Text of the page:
TRITON — When students in Triton Regional High School’s guitar class come into the band room this year, they’ll be greeted by 15 new classical guitars, donated by musician and Triton alum Eric Clemenzi.

The guitars replace a bevy of busted ones, many of which had holes, were missing strings or parts, or had broken headstocks or necks.

“Actually, we had only one working one for about 2 years, so every time someone wanted to play a guitar, we’d all rush over to the one that worked,” said junior Andrew Pesaturo, 16. “It’s nice to be able to walk in and actually just be able to pick any one up and have it work.”

(Editor's note: After the story was published, school officials contacted The Daily News and reported that Triton had 10-12 guitars in working order at any given time). 

Pesaturo, a member of the school band, has been taking guitar lessons from Clemenzi for several years and said he looks up to him as a musician and as a person.

“Eric is a guy that just never forgets where he came from and where he started, and I think that’s something very honorable,” Pesaturo said. “Him caring enough to give back to where he came from — where he’s become a lot more successful after high school — is a great thing to see.”

Triton Music Parents Organization vice president Denise Pesaturo said the aging guitars — some of which were 30 years old — had far-exceeded their life span and so she reached out to her son’s guitar teacher to get an idea of how much new ones might cost.

“Eric said ‘I can help you out instead,’” Pesaturo said. “He loves to give back to the kids, and loves to give back to Triton. Donating guitars was all his idea, I didn’t even ask him for it — he’s that kind of guy.”

Clemenzi, who grew up in Byfield, was a member of the jazz band when he was at Triton, and remembers playing — and repairing — the broken guitars himself.

“My purpose in life is to get as many people playing the guitar as possible, so when someone says, ‘Hey, we don’t have enough guitars for our guitar program,’ my thing is, let’s take care of that,” said Clemenzi, who grew up in Byfield. “It was just something I wanted to do.”

Benefitting will be 19 students signed up for this year’s guitar-based music class, music teacher Sue Densmore said.

“It’ll be nice to hand them nice new guitars to play with,” she said.

Densmore has been teaching music for over 25 years and counts Clemenzi as one of her students.

“He’s a phenomenal musician, and when somebody needs guitar lessons, he’s still my first phone call,” Densmore said. “When I got here, he was maybe a sophomore or junior, and even then, he’d sit back there and do these complicated jazz voicings — most of the other guitar players in school were like, ‘just let me strum a G chord for 20 minutes and I’ll be happy!’”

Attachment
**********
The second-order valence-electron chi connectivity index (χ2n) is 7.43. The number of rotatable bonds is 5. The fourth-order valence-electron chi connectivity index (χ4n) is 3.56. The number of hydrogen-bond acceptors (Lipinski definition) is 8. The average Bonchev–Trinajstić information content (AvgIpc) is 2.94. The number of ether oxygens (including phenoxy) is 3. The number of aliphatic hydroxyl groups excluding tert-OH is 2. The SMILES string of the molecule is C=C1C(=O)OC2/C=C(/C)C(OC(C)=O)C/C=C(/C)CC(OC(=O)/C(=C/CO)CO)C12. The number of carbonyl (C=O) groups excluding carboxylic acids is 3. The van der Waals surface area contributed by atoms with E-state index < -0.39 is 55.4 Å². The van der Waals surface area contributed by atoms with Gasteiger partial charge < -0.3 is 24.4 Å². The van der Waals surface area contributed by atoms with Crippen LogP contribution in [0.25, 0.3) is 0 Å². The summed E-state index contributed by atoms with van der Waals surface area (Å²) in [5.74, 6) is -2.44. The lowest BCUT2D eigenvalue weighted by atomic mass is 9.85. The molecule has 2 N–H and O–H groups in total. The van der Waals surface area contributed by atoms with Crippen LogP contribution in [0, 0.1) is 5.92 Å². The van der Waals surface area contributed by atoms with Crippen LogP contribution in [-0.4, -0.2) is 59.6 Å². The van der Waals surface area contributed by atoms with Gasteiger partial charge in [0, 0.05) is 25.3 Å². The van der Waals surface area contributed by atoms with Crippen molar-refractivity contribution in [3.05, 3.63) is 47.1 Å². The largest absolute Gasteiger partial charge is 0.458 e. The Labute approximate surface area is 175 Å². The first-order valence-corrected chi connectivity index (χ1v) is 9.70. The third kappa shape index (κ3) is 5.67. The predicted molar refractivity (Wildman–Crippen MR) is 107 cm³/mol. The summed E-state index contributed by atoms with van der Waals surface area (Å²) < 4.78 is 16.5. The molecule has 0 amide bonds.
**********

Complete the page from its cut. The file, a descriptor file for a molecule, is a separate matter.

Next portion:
Clemenzi began playing guitar at the age of 8. It was a visit from the Triton jazz band and hearing “Cliffs of Dover” by Eric Johnson that prompted Clemenzi to pursue music on a more serious level. He began instructing other guitarists from his parents’ basement while still in high school, and after graduating from Berklee College of Music, he continued to teach at the Musical Suite in Newburyport and his home in Byfield, and eventually started his own teaching studio in Haverhill.

“This is all that I’ve done since I was 12, so I don’t really know anything else,” Clemenzi said. “It’s given me an outlet for pretty much my life, so that’s kind of how I look at it. The thing is, you don’t necessarily have to do it as a career to get enjoyment out of it — I think most people don’t. You can get home from school and just have a great time playing and making music and getting together with people, and that’s really to me what music is about — it’s about enjoyment. At the end of the day, it’s about making music and making a statement and having something that’s your own.”

Densmore said that a show of support like Clemenzi’s is what helps a program hang in there in times of dwindling education budgets.

“Things like that help you do the bigger stuff you can’t always do,” she said. “Like, I can’t go out and buy 15 guitars — that’s just not usually in the budget. Once in a while, somebody comes along and suddenly something’s possible that wasn’t before. And, the morale boost for the kids when they see people caring, it means a ton to the students. They’re going to walk in and see these new guitars and be blown away.”

In addition, the Triton Music Parents Organization lends support and aid to the school music and performing arts program in the form of awards, scholarships, or funding for special activities or updating the instruments for the music program. Some instruments still need replacement and/or repair, Densmore said, including replacing the marimba, updating the marching drums, getting additional keyboards, and upgrading the timpani for the middle school band program.

Clemenzi is also helping replace the guitars in the middle school. Anyone who comes into Clemenzi’s shop in Georgetown and buys a guitar, if they mention they’re with Triton, he will donate $25 from the sale until they reach 10 more guitars for the middle school.

To raise money for the band’s annual Disney trip, the Triton Music Parents Organization will also be hosting its annual electronics recycling day fundraiser on Sept. 19 from 6 to 10 a.m. at Triton Regional High School. Supporters can bring anything with a cord to Triton, and proceeds will benefit scholarships, awards and general support for the Triton Music and Performing Arts. 

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